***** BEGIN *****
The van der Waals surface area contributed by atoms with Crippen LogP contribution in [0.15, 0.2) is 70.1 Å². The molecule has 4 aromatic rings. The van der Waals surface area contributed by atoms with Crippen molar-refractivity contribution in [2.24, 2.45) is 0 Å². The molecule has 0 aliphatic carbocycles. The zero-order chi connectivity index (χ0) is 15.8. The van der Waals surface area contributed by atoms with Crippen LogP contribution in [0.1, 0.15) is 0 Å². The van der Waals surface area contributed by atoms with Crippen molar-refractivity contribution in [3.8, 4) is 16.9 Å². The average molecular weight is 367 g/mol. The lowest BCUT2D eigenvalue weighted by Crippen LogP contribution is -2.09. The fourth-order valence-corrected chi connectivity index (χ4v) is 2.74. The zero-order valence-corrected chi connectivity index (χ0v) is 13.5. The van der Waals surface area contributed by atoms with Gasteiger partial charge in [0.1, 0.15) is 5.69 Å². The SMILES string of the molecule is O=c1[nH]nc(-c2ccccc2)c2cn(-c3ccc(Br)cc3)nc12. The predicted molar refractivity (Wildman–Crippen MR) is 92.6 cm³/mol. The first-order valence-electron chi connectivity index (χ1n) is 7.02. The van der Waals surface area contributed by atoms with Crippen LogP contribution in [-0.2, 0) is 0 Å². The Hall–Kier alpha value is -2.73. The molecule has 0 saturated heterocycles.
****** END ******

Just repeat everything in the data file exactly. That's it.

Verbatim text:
The van der Waals surface area contributed by atoms with Crippen LogP contribution in [0.15, 0.2) is 70.1 Å². The molecule has 4 aromatic rings. The van der Waals surface area contributed by atoms with Crippen molar-refractivity contribution in [2.24, 2.45) is 0 Å². The molecule has 0 aliphatic carbocycles. The zero-order chi connectivity index (χ0) is 15.8. The van der Waals surface area contributed by atoms with Crippen LogP contribution in [0.1, 0.15) is 0 Å². The van der Waals surface area contributed by atoms with Crippen molar-refractivity contribution in [3.8, 4) is 16.9 Å². The average molecular weight is 367 g/mol. The lowest BCUT2D eigenvalue weighted by Crippen LogP contribution is -2.09. The fourth-order valence-corrected chi connectivity index (χ4v) is 2.74. The zero-order valence-corrected chi connectivity index (χ0v) is 13.5. The van der Waals surface area contributed by atoms with Gasteiger partial charge in [0.1, 0.15) is 5.69 Å². The SMILES string of the molecule is O=c1[nH]nc(-c2ccccc2)c2cn(-c3ccc(Br)cc3)nc12. The predicted molar refractivity (Wildman–Crippen MR) is 92.6 cm³/mol. The first-order valence-electron chi connectivity index (χ1n) is 7.02. The van der Waals surface area contributed by atoms with Crippen LogP contribution in [-0.2, 0) is 0 Å². The Hall–Kier alpha value is -2.73. The molecule has 0 saturated heterocycles.